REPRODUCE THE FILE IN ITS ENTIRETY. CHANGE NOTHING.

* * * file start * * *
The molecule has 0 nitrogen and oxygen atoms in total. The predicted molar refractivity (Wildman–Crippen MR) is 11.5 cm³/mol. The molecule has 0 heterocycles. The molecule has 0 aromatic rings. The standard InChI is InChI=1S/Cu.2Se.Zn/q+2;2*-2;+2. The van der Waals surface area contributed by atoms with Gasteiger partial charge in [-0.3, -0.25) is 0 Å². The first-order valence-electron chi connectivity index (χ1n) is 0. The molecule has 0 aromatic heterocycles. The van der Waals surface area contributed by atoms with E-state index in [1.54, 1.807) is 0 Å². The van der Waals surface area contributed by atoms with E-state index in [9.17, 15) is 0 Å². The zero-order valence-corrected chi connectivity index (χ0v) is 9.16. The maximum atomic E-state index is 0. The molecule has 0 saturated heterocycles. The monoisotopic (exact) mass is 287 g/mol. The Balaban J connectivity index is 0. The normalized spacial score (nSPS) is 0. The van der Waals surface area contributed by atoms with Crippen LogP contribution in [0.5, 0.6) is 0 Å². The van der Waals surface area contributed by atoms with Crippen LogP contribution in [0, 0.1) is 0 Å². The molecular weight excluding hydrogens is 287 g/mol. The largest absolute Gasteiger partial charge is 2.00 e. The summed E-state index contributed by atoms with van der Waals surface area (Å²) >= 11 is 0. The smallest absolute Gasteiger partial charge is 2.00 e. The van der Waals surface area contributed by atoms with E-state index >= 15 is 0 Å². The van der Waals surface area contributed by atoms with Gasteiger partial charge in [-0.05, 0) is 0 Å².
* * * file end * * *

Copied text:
The molecule has 0 nitrogen and oxygen atoms in total. The predicted molar refractivity (Wildman–Crippen MR) is 11.5 cm³/mol. The molecule has 0 heterocycles. The molecule has 0 aromatic rings. The standard InChI is InChI=1S/Cu.2Se.Zn/q+2;2*-2;+2. The van der Waals surface area contributed by atoms with Gasteiger partial charge in [-0.3, -0.25) is 0 Å². The first-order valence-electron chi connectivity index (χ1n) is 0. The molecule has 0 aromatic heterocycles. The van der Waals surface area contributed by atoms with E-state index in [1.54, 1.807) is 0 Å². The van der Waals surface area contributed by atoms with E-state index in [9.17, 15) is 0 Å². The zero-order valence-corrected chi connectivity index (χ0v) is 9.16. The maximum atomic E-state index is 0. The molecule has 0 saturated heterocycles. The monoisotopic (exact) mass is 287 g/mol. The Balaban J connectivity index is 0. The normalized spacial score (nSPS) is 0. The van der Waals surface area contributed by atoms with Crippen LogP contribution in [0.5, 0.6) is 0 Å². The van der Waals surface area contributed by atoms with Crippen LogP contribution in [0, 0.1) is 0 Å². The molecular weight excluding hydrogens is 287 g/mol. The largest absolute Gasteiger partial charge is 2.00 e. The summed E-state index contributed by atoms with van der Waals surface area (Å²) >= 11 is 0. The smallest absolute Gasteiger partial charge is 2.00 e. The van der Waals surface area contributed by atoms with E-state index >= 15 is 0 Å². The van der Waals surface area contributed by atoms with Gasteiger partial charge in [-0.05, 0) is 0 Å².